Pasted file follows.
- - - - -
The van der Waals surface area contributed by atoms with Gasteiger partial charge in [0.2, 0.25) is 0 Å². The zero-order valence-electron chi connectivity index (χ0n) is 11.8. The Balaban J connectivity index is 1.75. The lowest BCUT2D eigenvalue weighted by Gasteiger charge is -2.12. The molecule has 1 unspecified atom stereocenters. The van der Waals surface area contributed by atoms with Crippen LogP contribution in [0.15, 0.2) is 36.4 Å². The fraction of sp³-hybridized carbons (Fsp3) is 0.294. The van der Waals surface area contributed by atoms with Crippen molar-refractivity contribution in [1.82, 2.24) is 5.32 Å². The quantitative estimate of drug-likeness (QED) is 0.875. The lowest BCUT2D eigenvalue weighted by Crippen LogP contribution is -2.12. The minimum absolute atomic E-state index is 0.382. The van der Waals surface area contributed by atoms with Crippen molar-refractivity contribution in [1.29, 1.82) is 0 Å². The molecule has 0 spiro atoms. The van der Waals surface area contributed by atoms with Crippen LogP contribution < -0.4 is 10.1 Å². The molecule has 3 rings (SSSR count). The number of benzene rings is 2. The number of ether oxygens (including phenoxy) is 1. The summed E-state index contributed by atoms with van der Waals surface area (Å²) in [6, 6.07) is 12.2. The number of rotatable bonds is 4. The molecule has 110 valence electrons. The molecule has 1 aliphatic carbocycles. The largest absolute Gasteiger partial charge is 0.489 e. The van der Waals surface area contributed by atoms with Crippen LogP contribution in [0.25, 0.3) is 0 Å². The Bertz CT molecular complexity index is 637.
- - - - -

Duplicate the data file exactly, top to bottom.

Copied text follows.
The van der Waals surface area contributed by atoms with Gasteiger partial charge in [0.2, 0.25) is 0 Å². The zero-order valence-electron chi connectivity index (χ0n) is 11.8. The Balaban J connectivity index is 1.75. The lowest BCUT2D eigenvalue weighted by Gasteiger charge is -2.12. The molecule has 1 unspecified atom stereocenters. The van der Waals surface area contributed by atoms with Crippen LogP contribution in [0.15, 0.2) is 36.4 Å². The fraction of sp³-hybridized carbons (Fsp3) is 0.294. The van der Waals surface area contributed by atoms with Crippen molar-refractivity contribution in [1.82, 2.24) is 5.32 Å². The quantitative estimate of drug-likeness (QED) is 0.875. The lowest BCUT2D eigenvalue weighted by Crippen LogP contribution is -2.12. The minimum absolute atomic E-state index is 0.382. The van der Waals surface area contributed by atoms with Crippen molar-refractivity contribution in [1.29, 1.82) is 0 Å². The molecule has 0 spiro atoms. The van der Waals surface area contributed by atoms with Crippen LogP contribution < -0.4 is 10.1 Å². The molecule has 3 rings (SSSR count). The number of benzene rings is 2. The number of ether oxygens (including phenoxy) is 1. The summed E-state index contributed by atoms with van der Waals surface area (Å²) in [6, 6.07) is 12.2. The number of rotatable bonds is 4. The molecule has 110 valence electrons. The molecule has 1 aliphatic carbocycles. The largest absolute Gasteiger partial charge is 0.489 e. The van der Waals surface area contributed by atoms with Crippen LogP contribution in [0.25, 0.3) is 0 Å². The Bertz CT molecular complexity index is 637.